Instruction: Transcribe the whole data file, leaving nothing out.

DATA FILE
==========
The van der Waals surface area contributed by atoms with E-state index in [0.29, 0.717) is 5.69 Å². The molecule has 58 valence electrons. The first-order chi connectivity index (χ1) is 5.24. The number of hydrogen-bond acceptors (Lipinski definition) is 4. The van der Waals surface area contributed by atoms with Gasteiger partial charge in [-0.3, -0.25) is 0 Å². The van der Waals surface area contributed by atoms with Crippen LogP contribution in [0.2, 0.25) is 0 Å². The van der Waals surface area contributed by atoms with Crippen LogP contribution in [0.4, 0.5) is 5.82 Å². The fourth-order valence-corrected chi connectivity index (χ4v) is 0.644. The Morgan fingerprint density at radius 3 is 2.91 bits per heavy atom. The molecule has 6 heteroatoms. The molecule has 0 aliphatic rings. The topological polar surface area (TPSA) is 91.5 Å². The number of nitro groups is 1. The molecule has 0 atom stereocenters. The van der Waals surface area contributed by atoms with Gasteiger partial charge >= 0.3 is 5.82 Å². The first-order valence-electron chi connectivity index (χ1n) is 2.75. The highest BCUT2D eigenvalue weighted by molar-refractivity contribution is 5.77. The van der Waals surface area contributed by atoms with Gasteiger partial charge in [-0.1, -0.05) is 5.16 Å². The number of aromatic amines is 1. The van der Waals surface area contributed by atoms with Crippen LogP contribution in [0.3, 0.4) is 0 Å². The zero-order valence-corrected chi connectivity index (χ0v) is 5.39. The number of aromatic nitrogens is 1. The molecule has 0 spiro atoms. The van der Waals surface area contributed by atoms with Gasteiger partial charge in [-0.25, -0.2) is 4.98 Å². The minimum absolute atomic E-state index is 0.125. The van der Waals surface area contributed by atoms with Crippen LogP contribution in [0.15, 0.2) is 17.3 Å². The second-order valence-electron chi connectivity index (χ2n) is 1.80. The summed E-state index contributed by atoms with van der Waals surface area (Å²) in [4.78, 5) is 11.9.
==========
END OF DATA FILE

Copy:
The van der Waals surface area contributed by atoms with E-state index in [0.29, 0.717) is 5.69 Å². The molecule has 58 valence electrons. The first-order chi connectivity index (χ1) is 5.24. The number of hydrogen-bond acceptors (Lipinski definition) is 4. The van der Waals surface area contributed by atoms with Gasteiger partial charge in [-0.3, -0.25) is 0 Å². The van der Waals surface area contributed by atoms with Crippen LogP contribution in [0.2, 0.25) is 0 Å². The van der Waals surface area contributed by atoms with Crippen LogP contribution in [0.4, 0.5) is 5.82 Å². The fourth-order valence-corrected chi connectivity index (χ4v) is 0.644. The Morgan fingerprint density at radius 3 is 2.91 bits per heavy atom. The molecule has 6 heteroatoms. The molecule has 0 aliphatic rings. The topological polar surface area (TPSA) is 91.5 Å². The number of nitro groups is 1. The molecule has 0 atom stereocenters. The van der Waals surface area contributed by atoms with Gasteiger partial charge >= 0.3 is 5.82 Å². The first-order valence-electron chi connectivity index (χ1n) is 2.75. The highest BCUT2D eigenvalue weighted by molar-refractivity contribution is 5.77. The van der Waals surface area contributed by atoms with Gasteiger partial charge in [-0.1, -0.05) is 5.16 Å². The number of aromatic amines is 1. The van der Waals surface area contributed by atoms with Crippen LogP contribution in [0.3, 0.4) is 0 Å². The zero-order valence-corrected chi connectivity index (χ0v) is 5.39. The number of aromatic nitrogens is 1. The molecule has 0 spiro atoms. The van der Waals surface area contributed by atoms with Gasteiger partial charge in [-0.25, -0.2) is 4.98 Å². The minimum absolute atomic E-state index is 0.125. The van der Waals surface area contributed by atoms with Crippen LogP contribution in [0.15, 0.2) is 17.3 Å². The second-order valence-electron chi connectivity index (χ2n) is 1.80. The summed E-state index contributed by atoms with van der Waals surface area (Å²) in [4.78, 5) is 11.9.